Legislation outside the U.S. has been enacted as well, one of the most significant being the Waste Electrical and Electronic Equipment Directive (WEEE), a directive passed by the European Parliament in October 2002. The Directive indicated what proper disposal would be for electrical and electronic equipment in European Union member states, and anyone who does business with European countries. The rule became European law in 2003, imposing the responsibility for the disposal of waste electrical equipment on its manufacturers. The WEEE directive was closely linked with the directive on the restriction of the use of certain hazardous substances in electrical and electronic equipment (commonly referred to as the Restriction of Hazardous Substances Directive, or RoHS). RoHS took effect on July 1 2006, restricting the use of six hazardous materials in the manufacture of various types of electronic equipment – lead, mercury, cadmium, hexavalent chromium, polybrominated biphenyls and polybrominated diphenyl ether.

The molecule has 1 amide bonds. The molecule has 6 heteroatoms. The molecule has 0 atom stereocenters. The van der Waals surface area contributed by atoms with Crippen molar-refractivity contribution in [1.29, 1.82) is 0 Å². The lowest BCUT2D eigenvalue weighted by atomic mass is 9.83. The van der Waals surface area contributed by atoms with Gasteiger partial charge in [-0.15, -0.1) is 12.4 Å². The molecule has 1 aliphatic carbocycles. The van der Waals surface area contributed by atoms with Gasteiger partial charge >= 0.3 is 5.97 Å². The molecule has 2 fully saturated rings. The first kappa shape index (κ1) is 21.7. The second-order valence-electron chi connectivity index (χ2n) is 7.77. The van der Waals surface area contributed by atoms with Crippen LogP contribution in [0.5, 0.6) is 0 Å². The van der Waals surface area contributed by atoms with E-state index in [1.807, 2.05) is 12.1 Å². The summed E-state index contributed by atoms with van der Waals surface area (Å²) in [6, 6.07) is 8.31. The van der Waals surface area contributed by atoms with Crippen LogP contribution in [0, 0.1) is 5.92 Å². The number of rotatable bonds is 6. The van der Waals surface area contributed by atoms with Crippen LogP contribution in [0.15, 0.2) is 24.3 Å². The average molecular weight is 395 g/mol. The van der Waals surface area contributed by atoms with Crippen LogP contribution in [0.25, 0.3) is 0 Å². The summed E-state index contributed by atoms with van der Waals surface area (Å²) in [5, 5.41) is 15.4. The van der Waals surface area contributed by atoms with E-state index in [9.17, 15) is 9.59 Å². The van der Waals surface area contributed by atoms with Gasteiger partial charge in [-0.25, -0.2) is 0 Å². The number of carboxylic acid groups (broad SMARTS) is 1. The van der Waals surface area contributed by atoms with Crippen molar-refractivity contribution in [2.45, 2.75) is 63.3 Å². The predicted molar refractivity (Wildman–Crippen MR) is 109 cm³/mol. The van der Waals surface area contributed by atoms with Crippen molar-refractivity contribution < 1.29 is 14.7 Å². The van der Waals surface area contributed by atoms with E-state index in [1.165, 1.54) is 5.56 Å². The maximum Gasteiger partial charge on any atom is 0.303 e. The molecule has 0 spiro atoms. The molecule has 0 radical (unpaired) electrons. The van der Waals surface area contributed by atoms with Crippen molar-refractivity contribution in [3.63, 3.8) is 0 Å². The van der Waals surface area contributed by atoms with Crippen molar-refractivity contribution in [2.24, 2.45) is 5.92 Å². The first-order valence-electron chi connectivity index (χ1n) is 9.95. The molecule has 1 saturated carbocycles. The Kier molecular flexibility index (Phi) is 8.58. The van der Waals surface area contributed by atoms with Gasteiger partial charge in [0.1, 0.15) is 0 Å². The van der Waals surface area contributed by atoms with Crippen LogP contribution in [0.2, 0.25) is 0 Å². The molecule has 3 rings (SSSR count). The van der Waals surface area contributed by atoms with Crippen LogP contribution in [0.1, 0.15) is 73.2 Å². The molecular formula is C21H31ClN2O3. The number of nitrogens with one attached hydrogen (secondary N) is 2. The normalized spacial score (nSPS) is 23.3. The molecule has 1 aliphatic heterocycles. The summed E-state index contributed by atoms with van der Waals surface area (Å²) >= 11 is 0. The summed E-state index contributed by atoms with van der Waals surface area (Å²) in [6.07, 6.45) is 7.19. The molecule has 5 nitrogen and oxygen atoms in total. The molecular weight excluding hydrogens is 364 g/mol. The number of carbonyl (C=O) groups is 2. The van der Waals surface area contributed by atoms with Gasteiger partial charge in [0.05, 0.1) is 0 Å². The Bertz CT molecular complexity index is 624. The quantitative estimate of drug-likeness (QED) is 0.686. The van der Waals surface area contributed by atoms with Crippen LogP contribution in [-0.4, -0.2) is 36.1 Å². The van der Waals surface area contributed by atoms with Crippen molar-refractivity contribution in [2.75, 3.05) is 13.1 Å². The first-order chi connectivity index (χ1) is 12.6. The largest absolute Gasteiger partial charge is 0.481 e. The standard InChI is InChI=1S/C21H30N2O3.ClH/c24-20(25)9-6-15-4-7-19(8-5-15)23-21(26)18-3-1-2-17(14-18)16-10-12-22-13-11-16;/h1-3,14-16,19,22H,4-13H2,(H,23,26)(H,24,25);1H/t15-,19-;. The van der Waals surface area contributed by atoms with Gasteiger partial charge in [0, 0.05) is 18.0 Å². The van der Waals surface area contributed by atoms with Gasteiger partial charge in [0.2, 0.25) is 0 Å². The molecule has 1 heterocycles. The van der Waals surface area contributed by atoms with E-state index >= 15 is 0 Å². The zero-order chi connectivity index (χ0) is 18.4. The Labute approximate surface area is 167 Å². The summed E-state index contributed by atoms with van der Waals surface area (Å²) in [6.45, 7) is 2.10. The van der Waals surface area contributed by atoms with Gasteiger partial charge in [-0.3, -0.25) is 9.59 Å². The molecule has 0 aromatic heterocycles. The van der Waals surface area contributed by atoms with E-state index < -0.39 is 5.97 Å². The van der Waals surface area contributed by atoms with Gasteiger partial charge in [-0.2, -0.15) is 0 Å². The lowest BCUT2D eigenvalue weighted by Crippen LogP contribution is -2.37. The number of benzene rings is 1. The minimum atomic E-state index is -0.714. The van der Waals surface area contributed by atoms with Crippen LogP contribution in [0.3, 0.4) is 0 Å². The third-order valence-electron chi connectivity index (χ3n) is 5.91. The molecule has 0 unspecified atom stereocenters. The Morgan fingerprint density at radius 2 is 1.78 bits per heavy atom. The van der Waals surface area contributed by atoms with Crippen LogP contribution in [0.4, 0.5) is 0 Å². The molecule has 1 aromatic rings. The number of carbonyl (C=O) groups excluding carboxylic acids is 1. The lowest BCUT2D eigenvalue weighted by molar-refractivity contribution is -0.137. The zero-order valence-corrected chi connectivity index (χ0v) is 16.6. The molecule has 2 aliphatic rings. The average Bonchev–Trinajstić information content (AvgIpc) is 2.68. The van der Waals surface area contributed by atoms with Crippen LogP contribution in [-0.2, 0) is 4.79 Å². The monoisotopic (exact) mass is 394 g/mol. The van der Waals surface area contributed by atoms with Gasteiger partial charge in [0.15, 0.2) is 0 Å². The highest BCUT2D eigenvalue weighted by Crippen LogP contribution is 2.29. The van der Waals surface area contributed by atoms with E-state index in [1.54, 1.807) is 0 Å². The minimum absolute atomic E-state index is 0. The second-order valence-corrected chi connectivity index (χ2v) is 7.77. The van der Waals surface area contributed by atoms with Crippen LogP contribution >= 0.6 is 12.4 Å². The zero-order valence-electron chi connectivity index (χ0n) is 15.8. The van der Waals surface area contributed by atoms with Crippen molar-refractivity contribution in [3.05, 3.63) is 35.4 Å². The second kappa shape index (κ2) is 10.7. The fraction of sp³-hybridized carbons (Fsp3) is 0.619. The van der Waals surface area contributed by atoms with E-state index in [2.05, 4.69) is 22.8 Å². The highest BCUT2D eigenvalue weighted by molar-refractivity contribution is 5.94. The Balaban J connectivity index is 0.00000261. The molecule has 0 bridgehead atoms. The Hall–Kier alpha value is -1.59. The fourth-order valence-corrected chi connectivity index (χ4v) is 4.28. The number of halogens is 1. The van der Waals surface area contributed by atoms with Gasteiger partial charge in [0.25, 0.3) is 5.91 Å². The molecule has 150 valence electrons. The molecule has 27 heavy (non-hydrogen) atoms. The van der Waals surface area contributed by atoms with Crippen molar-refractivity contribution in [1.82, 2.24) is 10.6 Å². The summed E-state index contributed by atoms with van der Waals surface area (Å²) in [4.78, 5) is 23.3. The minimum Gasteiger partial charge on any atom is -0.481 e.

Is all the legislation working? Many manufacturers keep RoHS status on their corporate websites; Nokia, for example, has a detailed environmental section on its site in which it states “currently all Nokia products are RoHS compliant not only in Europe, but globally.”